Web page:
Maybe places like Sweden where piracy laws are lax they should work on improving their own film industry and stop sucking off the tit of the American/British creativity.
    More like a bunch of materialistic bitches, get some priorities in life besides being a leech.

  • Re:News at 11 (Score:5, Interesting)

    by nbates ( 1049990 ) on Saturday November 21, 2009 @01:18AM (#30182148)

    Not all piracy is because people are assholes. See, iTunes is not available in my country (Argentina) without an international credit card. They won't even take my paypal account unless it has a valid US address. Most of the time they won't even allow me to subscribe to free podcasts (!!!).

    So I went to a Mac Store and asked them if they sold Gift cards, nope...

    Then I contacted the company who makes the app I wanted (I was willing to pay the $2 they asked, using paypal) but nope... They only do business through Apple.

    Ok, screw them. I just downloaded the app, uploaded it to my iPhone and run it.

    Something similar happens with the Wiistore. And don't get me started about PC games, that cost several times their US cost.

    No wonder piracy is so widespread.

  • by Software Geek ( 1097883 ) on Saturday November 21, 2009 @03:06AM (#30182542)

    Don't conflate the issue of whether the price is fair with the issue of whether a free trial is necessary.

    I will agree with you that $1 is a ridiculously low price for a software application, and someone unwilling to pay that much should just not use the app.

    The problem is that when producers get paid in full every time a consumer evaluates the product and decides it is unusable, they start creating products that look just good enough to try out, but don't actually work. The revenues are the same, and the margins are better.

    I simply won't pay for software until I have finished evaluating it, no matter what the price. Many times, that means that I walk away from good products that I can't get for evaluation. Too bad for them.

    As a professional software developer, I understand just how much goes into creating an application. I also understand that the difference between an excellent application and a useless one can be as small as one line of code.

  • by TheRaven64 ( 641858 ) on Saturday November 21, 2009 @08:12AM (#30183470) Journal

    Whether you can afford $1 is not the same as whether something is worth $1. Would you pay $1 for me to come and punch you in the face? The amount of effort involved for me to find out where you are, get there, and punch you in the face is a lot greater than $1. The $1 cost to you is not much. But I'd be quite surprised if you actually wanted to pay me $1 to punch you in the face.

    The question of worth is whether that $1 could improve your life more if spent on something else. Will your life be better if you buy a cup of coffee, or if you pay me to punch you in the face? Will it be better if you buy a cup of coffee or a $1 iPhone app. More importantly, will your life be better if you buy a $1 iPhone app, or a very similar $1 iPhone app with more features and a better UI?

    There are lots of things that I can afford but choose not to buy. It doesn't mean that no effort went into producing them, it means that their value to me is lower than their cost.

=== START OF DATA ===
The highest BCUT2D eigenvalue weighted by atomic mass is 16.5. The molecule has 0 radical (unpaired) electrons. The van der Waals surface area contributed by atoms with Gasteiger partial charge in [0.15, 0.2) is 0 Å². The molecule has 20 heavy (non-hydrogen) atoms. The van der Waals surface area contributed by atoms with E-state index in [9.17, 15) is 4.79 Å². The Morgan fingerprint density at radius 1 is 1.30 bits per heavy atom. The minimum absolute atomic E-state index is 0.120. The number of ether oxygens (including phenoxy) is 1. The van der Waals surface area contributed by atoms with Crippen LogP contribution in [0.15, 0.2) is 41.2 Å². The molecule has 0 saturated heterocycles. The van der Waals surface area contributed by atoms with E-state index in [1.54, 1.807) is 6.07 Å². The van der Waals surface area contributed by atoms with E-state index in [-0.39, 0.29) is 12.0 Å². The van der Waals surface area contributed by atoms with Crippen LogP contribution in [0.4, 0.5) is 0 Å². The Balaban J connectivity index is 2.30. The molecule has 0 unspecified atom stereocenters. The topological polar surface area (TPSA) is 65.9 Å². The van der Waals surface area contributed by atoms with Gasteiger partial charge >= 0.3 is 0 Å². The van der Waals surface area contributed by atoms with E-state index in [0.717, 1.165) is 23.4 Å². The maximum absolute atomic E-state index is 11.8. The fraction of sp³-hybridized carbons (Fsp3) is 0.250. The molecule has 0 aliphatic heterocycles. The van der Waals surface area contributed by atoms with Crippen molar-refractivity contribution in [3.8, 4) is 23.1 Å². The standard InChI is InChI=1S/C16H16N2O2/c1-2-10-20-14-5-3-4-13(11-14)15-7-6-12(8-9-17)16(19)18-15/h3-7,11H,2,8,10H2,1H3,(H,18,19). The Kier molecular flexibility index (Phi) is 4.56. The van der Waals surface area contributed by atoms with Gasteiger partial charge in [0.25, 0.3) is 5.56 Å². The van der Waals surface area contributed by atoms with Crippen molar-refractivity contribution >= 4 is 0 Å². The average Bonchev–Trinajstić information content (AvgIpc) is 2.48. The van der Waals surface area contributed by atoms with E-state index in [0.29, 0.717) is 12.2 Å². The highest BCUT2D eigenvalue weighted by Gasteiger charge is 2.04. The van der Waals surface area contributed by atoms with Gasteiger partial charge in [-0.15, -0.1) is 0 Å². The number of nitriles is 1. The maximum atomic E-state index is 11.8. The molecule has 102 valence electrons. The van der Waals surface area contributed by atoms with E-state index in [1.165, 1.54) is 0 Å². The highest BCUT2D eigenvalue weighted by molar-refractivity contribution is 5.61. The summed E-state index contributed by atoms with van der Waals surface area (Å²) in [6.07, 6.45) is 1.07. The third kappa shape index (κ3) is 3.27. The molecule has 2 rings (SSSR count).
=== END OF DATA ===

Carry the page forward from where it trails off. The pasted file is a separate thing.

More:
• by DavidTC ( 10147 ) <slas45dxsvadiv.v ... m ['eve' in gap]> on Saturday November 21, 2009 @11:59AM (#30184814) Homepage

    It's unfortunate that the truly talented musicians are giving lessons and performing at parties for less then A$500 a night.

    The problem there isn't that those musicians are underpaid. $500 a night for 5 hours of work and maybe 20 hours of practice, a week, is entirely reasonable. Plenty of us make half that for an actual 40 hour week.

    I'm not trying to compare the hours worked, musicians usually can't work 'more' and hence a couple of hours a week of performance does need to pay for their living expensive, but the numbers you just mentioned are fine, at least if they can pull $500 every week, or even every other week.

    They only seem bad when you compare them to the absurdly overpaid famous 'musicians', many of whom are not musicians at all.

  • by mjwx ( 966435 ) on Saturday November 21, 2009 @12:23PM (#30185048)

    The problem there isn't that those musicians are underpaid. $500 a night for 5 hours of work and maybe 20 hours of practice

    A$20 an hour may seem reasonable. That's A$20 an hour or judging by a 40 hour week and 48 week year (standard here in AU) thats A$38,000 which is not a good wage but not a bad wage for a 20 to 25 year old.

    The problem is that you need 1.6 acts per week to get that and that it takes more then 20 hours of practice to be performance ready. You're also not counting equipment which is per person A$1500 for a cheap performance grade guitar and A$1000 for a cheap performance grade amplifier.

    The point I was trying to make is that the people who play local gigs and teach music locally do it because they love to do it (much like OSS dev's) but the music industry only attracts those who want money, not the love of music. OK a bit OTT but tell me it's not true.

    Every musician who does gigs for A$500 also has a full time job, normally not a good one like IT but stuff like retail or teaching with pays less then A$20 an hour (minimum wage is under A$15 an hour).

    They only seem bad when you compare them to the absurdly overpaid famous 'musicians', many of whom are not musicians at all.

    This is a good point, both of them which is why I said it's unfortunate. Good musicians get passed over, make up and plastic surgery gets plastered all over the telly.

    As a side note, assuming a 40 hour week at A$20, it's legally impossible to earn half of that as the minimum wage here is A$14.40. If we're comparing to other nations then we also need to compare the cost of living which is quite high here in Australia.

System checkpoint complete.